What did the research involve?

Genetically modified mice designed to develop stomach cancer by 12 months of age were studied to see if there was a link between the density of nerves and stomach cancer.

One of four different types of operation was then performed on the vagus nerve of 107 genetically modified mice at the age of six months to see if this made a difference in the development of stomach cancer. This was either:

  • a sham operation
  • pyloroplasty (PP) – surgery to widen the valve at the bottom of the stomach so the stomach can empty food more easily
  • bilateral vagotomy with pyloroplasty (VTPP) – cutting both sections of the vagus nerve and widening the valve
  • anterior unilateral vagotomy (UVT) – cutting just the front section of the vagus nerve

The researchers then performed a Botox procedure on another set of mice by injecting the anterior vagus nerve (front section) when they were six months old to see if this reduced the development of stomach cancer.

To see if cutting or injecting the nerve had any effect after stomach cancer had developed, the researchers performed UVT on mice aged 8, 10 or 12 months and compared their survival rate with mice who had not had the intervention.

They then injected Botox into the stomach cancer of mice aged 12 months and looked at the subsequent cancer growth. They also compared survival rates for chemotherapy with saline injection, chemotherapy with Botox and chemotherapy with UVT.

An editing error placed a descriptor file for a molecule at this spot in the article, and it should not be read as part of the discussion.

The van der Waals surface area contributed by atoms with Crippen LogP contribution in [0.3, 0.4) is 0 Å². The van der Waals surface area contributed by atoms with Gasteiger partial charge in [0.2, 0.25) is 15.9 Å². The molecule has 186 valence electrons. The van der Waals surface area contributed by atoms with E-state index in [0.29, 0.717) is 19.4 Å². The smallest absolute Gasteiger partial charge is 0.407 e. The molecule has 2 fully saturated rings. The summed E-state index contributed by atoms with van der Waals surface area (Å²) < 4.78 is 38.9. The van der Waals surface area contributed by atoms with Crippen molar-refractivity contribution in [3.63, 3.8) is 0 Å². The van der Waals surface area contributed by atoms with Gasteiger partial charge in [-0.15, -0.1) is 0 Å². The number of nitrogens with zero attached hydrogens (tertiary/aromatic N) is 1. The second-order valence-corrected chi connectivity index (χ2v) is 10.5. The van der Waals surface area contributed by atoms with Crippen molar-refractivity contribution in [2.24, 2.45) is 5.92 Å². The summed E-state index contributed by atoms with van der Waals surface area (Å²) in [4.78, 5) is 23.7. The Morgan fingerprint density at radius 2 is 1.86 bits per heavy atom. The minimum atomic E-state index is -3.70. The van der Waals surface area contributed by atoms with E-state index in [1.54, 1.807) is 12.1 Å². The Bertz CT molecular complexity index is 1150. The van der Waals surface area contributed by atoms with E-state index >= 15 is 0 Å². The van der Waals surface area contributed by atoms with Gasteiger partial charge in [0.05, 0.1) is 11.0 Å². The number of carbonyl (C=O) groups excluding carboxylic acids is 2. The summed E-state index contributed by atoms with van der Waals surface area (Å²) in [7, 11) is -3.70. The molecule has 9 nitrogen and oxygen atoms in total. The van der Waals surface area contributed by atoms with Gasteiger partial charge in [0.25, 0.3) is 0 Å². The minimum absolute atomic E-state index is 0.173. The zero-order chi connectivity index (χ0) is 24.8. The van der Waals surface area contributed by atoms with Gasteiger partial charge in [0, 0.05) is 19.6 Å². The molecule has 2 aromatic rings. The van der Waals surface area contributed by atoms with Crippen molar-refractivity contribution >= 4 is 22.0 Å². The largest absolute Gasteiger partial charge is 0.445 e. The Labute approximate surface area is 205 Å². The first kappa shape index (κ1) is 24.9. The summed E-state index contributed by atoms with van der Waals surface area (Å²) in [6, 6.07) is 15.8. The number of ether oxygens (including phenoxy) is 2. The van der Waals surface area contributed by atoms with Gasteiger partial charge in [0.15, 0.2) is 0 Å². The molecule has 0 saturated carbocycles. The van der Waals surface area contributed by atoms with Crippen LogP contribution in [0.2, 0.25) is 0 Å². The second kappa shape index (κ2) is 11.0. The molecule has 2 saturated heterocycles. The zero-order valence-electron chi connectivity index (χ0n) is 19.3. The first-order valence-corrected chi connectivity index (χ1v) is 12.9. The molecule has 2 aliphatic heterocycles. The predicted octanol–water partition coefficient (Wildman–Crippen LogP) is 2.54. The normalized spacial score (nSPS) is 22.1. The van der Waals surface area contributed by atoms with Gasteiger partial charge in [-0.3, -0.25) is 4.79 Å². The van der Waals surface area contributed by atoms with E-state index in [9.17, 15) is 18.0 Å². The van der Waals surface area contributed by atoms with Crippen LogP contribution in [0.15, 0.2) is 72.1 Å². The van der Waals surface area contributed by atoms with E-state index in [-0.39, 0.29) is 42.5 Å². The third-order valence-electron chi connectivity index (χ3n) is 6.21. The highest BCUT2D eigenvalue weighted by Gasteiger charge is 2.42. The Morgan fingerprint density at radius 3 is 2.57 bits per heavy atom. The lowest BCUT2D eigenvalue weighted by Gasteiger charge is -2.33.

The researchers then examined human stomach samples from 137 people who had undergone an operation for stomach cancer, to look at how active the nerves were in the sections of cancer compared with normal tissue.

They also compared tissue samples of 37 people who had already had an operation for stomach cancer, but then developed stomach cancer in the base portion of the stomach. The vagus nerve had been cut in 13 of these people.

What were the basic results?

The genetically modified mice mostly developed stomach cancer in the section of the stomach that had the highest density of nerves.

Cutting the vagus nerve supply reduced the incidence of tumours developing. The percentage of mice that had tumours six months after the operation was:

  • 78% after the sham surgery
  • 86% after PP
  • 17% after VTPP
  • 14% in the front section of the stomach (where the nerve had been cut) and 76% in the back section (where the vagus nerve was still intact) after UVT

Six months after the Botox injection into the anterior vagus nerve, the mice still developed stomach cancer. However, the size of the tumour and number of dividing cancer cells in the front section of the stomach was less than half that of the back section.